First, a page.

By Steven StoverOctober 17, 2019
FORT GEORGE G. MEADE, Md. - The 780th Military Intelligence (MI) Brigade (Cyber) hosted a Noncommissioned Officer (NCO) Induction ceremony for 27 NCOs at the Post Theater on October 16 in order to "charge" them with their increased duties and responsibilities as detailed in the Creed of the Army Noncommissioned Officer and the NCO Charge.
Command Sgt. Major James Krog, the senior enlisted leader for the 780th MI Brigade, was the guest speaker, and he led an official party consisting of the other brigade senior NCOs including Command Sgt. Maj. Kelly Barnes, the senior enlisted leader for the 781st MI Battalion (Cyber); Command Sgt. Maj. Sean McNamara, the senior enlisted leader for Task Force Echo III; and 1st Sgt. Stanley Collins, Headquarters & Headquarters Company, 780th MI Brigade.
In addition to reciting the NCO Creed and the NCO Charge, the inductees learned about the history of the NCO Corps.
Staff Sgt. Jacob Starling, the narrator for the ceremony, said the American NCO tradition began with creation of the Continental Army in 1775.
In his narration, he told the audience that Gen. George Washington, the commander of the Continental Army, believed the Army's leadership, including commissioned and noncommissioned officers, was a major weakness and in 1778, after Valley Forge, he turned to a Prussian military officer, Baron Friedrich Wilhelm von Steuben, to instill discipline and military training into his Army. Baron von Steuben's drill manual, Regulations for the Order and Discipline of the Troops of the United States, was first published in 1779 and became the basic training guide for the Continental Army. The "little blue book" standardized NCO duties and responsibilities, from corporal through sergeants major, and became the primary NCO regulation for the next 33 years.
Starling also informed the inductees that the word "sergeant" is a French word which means "a servant or valet" and derives from the Latin word "serviens" which means "servant or soldier". He said the correlation between sergeant and servant has been incorporated into today's NCO leadership curriculum under Servant Leadership.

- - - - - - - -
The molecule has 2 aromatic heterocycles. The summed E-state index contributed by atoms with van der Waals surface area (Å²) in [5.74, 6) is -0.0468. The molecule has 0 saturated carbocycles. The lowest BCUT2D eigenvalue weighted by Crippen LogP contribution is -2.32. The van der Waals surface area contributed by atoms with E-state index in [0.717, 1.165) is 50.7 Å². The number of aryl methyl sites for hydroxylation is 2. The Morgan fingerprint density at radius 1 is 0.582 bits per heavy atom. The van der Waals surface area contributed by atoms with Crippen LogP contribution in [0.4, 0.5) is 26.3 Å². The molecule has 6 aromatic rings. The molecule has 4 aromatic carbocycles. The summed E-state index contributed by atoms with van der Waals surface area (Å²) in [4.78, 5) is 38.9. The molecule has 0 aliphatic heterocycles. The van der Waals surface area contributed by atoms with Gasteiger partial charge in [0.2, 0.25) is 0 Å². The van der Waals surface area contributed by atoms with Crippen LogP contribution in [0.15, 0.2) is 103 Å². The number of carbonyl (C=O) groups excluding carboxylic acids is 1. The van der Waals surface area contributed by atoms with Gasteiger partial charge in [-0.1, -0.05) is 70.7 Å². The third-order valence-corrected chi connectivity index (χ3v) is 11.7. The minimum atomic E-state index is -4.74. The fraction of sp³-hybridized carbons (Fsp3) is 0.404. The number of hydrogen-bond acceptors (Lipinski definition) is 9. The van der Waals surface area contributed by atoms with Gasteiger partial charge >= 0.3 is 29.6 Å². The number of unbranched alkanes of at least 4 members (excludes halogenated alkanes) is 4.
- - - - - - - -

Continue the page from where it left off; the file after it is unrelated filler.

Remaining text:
In his remarks to the new NCOs, Krog talked about the leaders and mentors who had an impact on his storied Army career which began 33 years ago when he enlisted in the Oklahoma Army National Guard as a Combat Engineer in July of 1986.
Krog told the NCOs not to hold a grudge. He said Soldiers make mistakes and most of them are done without ill intent. He also told them to take care of their Soldiers, train them to complete the mission, and to lead by example.
Krog was serving as a platoon sergeant during one of his combat deployments when he said his first sergeant gave him these words of advice, "(He told me to) train my Soldiers and be confident in their training because training Soldiers is taking care of Soldiers."
He said the new NCOs may not know all the answers, but challenged them to look for those answers and to not stop until they find them.
"Train your Soldiers and yourself, gain as much knowledge as possible, don't be afraid to ask questions or to look something up. What you do impacts the team, company, brigade, the Army," said Krog.
Krog also told them to "enjoy what you're doing, enjoy taking care of Soldiers...have fun with what you do."
Cpl. Matthew Taylor, from Simi Valley, California, was one of youngest inductees and described what it meant to him to become an NCO.
"Being an NCO means taking responsibility and looking after those who you are in charge of. Primarily, it is putting others before yourself," said Taylor. "It's a very humbling experience and a major responsibility."
The NCOs who inspired Taylor were Sgt. Kyler Kline, Staff Sgt. Christiane Roberto, and Staff Sgt. Starling, because those three NCOs were "great influences on the kind of leadership I have seen that I want to exemplify."
Specifically, the traits those three NCOs personify was "being fearless in the face of adversity, fighting for those who you lead even if that means going up against the people in charge of you, fighting for what is right, for what your Soldiers need, and putting their needs above your own," said Taylor.
The Soldiers and Army Civilians of the 780th MI Brigade (Cyber) send our warmest regards and congratulations to Taylor and the other 26 new NCOs: Sgt. Matthew Alderman, Sgt. Brandon Bissett, Sgt. Tanner Carr, Sgt. Janice Davis, Sgt. Joshua Day, Sgt. Thomas Fazio, Sgt. Tyler Hornbeck, Sgt. Samuel Idoni, Sgt. Duncan Jentzsch, Sgt. Justyn Johnson, Sgt. Kristopher Joyce, Sgt. Alan Kim, Sgt. Keefe Matson, Sgt. Stephen Paradis, Sgt. Cristian Perez, Sgt. Alex Prufer, Sgt. Jaslyn Riat, Sgt. Ryan Riebling, Sgt. Jiseng So, Sgt. Rodrigo Valdes, Sgt. Grant Ward, Sgt. Scott Wareham, Sgt. Marlin Washington, Sgt. Kristian Winslow, Sgt. Adam Wong, and Sgt. Jonathan Woods.
We wish them all the best, "Be - Know - Do".